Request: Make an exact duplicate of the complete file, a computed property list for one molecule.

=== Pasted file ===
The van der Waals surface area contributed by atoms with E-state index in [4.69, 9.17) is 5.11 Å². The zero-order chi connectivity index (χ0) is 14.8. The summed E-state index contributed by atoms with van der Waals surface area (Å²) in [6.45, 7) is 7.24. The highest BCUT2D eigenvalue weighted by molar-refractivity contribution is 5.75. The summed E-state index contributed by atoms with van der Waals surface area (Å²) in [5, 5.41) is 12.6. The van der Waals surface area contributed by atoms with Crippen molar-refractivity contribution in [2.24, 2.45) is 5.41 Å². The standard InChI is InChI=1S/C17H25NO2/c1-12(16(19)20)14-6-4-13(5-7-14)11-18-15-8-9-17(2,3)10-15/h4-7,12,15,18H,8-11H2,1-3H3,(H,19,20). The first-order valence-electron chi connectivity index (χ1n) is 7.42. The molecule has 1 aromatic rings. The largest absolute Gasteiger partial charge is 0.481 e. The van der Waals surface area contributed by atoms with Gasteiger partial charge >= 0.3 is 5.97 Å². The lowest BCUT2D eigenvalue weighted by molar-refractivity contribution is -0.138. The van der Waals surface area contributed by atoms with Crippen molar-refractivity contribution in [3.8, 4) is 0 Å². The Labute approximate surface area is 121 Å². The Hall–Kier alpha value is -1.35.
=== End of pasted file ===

The van der Waals surface area contributed by atoms with E-state index in [4.69, 9.17) is 5.11 Å². The zero-order chi connectivity index (χ0) is 14.8. The summed E-state index contributed by atoms with van der Waals surface area (Å²) in [6.45, 7) is 7.24. The highest BCUT2D eigenvalue weighted by molar-refractivity contribution is 5.75. The summed E-state index contributed by atoms with van der Waals surface area (Å²) in [5, 5.41) is 12.6. The van der Waals surface area contributed by atoms with Crippen molar-refractivity contribution in [2.24, 2.45) is 5.41 Å². The standard InChI is InChI=1S/C17H25NO2/c1-12(16(19)20)14-6-4-13(5-7-14)11-18-15-8-9-17(2,3)10-15/h4-7,12,15,18H,8-11H2,1-3H3,(H,19,20). The first-order valence-electron chi connectivity index (χ1n) is 7.42. The molecule has 1 aromatic rings. The largest absolute Gasteiger partial charge is 0.481 e. The van der Waals surface area contributed by atoms with Gasteiger partial charge >= 0.3 is 5.97 Å². The lowest BCUT2D eigenvalue weighted by molar-refractivity contribution is -0.138. The van der Waals surface area contributed by atoms with Crippen molar-refractivity contribution in [3.8, 4) is 0 Å². The Labute approximate surface area is 121 Å². The Hall–Kier alpha value is -1.35.